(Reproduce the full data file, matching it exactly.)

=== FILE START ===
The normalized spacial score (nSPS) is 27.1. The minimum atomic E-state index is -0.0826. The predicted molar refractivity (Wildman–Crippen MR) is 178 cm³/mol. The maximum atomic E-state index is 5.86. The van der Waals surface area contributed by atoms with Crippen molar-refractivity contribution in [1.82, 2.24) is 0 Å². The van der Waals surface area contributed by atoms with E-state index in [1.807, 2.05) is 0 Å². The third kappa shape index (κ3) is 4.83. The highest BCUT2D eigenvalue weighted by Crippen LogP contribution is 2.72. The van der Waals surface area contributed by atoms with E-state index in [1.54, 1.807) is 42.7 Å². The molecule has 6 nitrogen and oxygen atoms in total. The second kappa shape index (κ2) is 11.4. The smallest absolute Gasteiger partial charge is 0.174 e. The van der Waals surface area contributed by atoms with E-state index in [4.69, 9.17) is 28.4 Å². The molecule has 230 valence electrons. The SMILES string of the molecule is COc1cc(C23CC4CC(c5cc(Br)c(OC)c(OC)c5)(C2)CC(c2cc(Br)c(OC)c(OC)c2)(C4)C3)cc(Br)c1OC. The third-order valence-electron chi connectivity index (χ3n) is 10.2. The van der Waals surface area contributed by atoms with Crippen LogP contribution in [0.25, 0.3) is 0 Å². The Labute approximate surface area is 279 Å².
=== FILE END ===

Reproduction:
The normalized spacial score (nSPS) is 27.1. The minimum atomic E-state index is -0.0826. The predicted molar refractivity (Wildman–Crippen MR) is 178 cm³/mol. The maximum atomic E-state index is 5.86. The van der Waals surface area contributed by atoms with Crippen molar-refractivity contribution in [1.82, 2.24) is 0 Å². The van der Waals surface area contributed by atoms with E-state index in [1.807, 2.05) is 0 Å². The third kappa shape index (κ3) is 4.83. The highest BCUT2D eigenvalue weighted by Crippen LogP contribution is 2.72. The van der Waals surface area contributed by atoms with E-state index in [1.54, 1.807) is 42.7 Å². The molecule has 6 nitrogen and oxygen atoms in total. The second kappa shape index (κ2) is 11.4. The smallest absolute Gasteiger partial charge is 0.174 e. The van der Waals surface area contributed by atoms with E-state index in [4.69, 9.17) is 28.4 Å². The molecule has 230 valence electrons. The SMILES string of the molecule is COc1cc(C23CC4CC(c5cc(Br)c(OC)c(OC)c5)(C2)CC(c2cc(Br)c(OC)c(OC)c2)(C4)C3)cc(Br)c1OC. The third-order valence-electron chi connectivity index (χ3n) is 10.2. The van der Waals surface area contributed by atoms with Crippen LogP contribution in [0.25, 0.3) is 0 Å². The Labute approximate surface area is 279 Å².